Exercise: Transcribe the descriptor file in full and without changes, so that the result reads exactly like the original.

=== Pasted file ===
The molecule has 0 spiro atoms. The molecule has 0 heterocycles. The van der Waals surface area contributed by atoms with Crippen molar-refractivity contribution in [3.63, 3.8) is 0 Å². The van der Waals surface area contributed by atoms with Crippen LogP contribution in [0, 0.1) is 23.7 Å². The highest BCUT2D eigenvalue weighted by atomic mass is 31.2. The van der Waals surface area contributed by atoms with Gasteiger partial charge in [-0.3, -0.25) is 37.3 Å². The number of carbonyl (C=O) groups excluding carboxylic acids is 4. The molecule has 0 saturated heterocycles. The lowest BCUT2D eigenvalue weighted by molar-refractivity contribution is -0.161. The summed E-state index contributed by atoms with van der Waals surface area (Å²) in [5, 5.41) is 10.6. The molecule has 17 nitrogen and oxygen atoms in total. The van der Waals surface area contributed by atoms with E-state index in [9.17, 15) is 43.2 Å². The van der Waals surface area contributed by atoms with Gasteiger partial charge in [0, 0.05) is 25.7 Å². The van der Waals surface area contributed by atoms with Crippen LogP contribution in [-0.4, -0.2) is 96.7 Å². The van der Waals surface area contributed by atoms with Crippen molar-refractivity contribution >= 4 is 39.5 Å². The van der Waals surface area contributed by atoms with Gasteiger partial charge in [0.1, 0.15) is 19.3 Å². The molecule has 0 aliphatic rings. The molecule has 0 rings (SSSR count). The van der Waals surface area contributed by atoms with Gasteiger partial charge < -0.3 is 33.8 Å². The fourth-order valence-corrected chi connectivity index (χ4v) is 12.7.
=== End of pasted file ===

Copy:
The molecule has 0 spiro atoms. The molecule has 0 heterocycles. The van der Waals surface area contributed by atoms with Crippen molar-refractivity contribution in [3.63, 3.8) is 0 Å². The van der Waals surface area contributed by atoms with Crippen LogP contribution in [0, 0.1) is 23.7 Å². The highest BCUT2D eigenvalue weighted by atomic mass is 31.2. The van der Waals surface area contributed by atoms with Gasteiger partial charge in [-0.3, -0.25) is 37.3 Å². The number of carbonyl (C=O) groups excluding carboxylic acids is 4. The molecule has 0 saturated heterocycles. The lowest BCUT2D eigenvalue weighted by molar-refractivity contribution is -0.161. The summed E-state index contributed by atoms with van der Waals surface area (Å²) in [5, 5.41) is 10.6. The molecule has 17 nitrogen and oxygen atoms in total. The van der Waals surface area contributed by atoms with E-state index in [9.17, 15) is 43.2 Å². The van der Waals surface area contributed by atoms with Gasteiger partial charge in [0, 0.05) is 25.7 Å². The van der Waals surface area contributed by atoms with Crippen LogP contribution in [-0.4, -0.2) is 96.7 Å². The van der Waals surface area contributed by atoms with Crippen molar-refractivity contribution >= 4 is 39.5 Å². The van der Waals surface area contributed by atoms with Gasteiger partial charge in [0.1, 0.15) is 19.3 Å². The molecule has 0 aliphatic rings. The molecule has 0 rings (SSSR count). The van der Waals surface area contributed by atoms with Gasteiger partial charge < -0.3 is 33.8 Å². The fourth-order valence-corrected chi connectivity index (χ4v) is 12.7.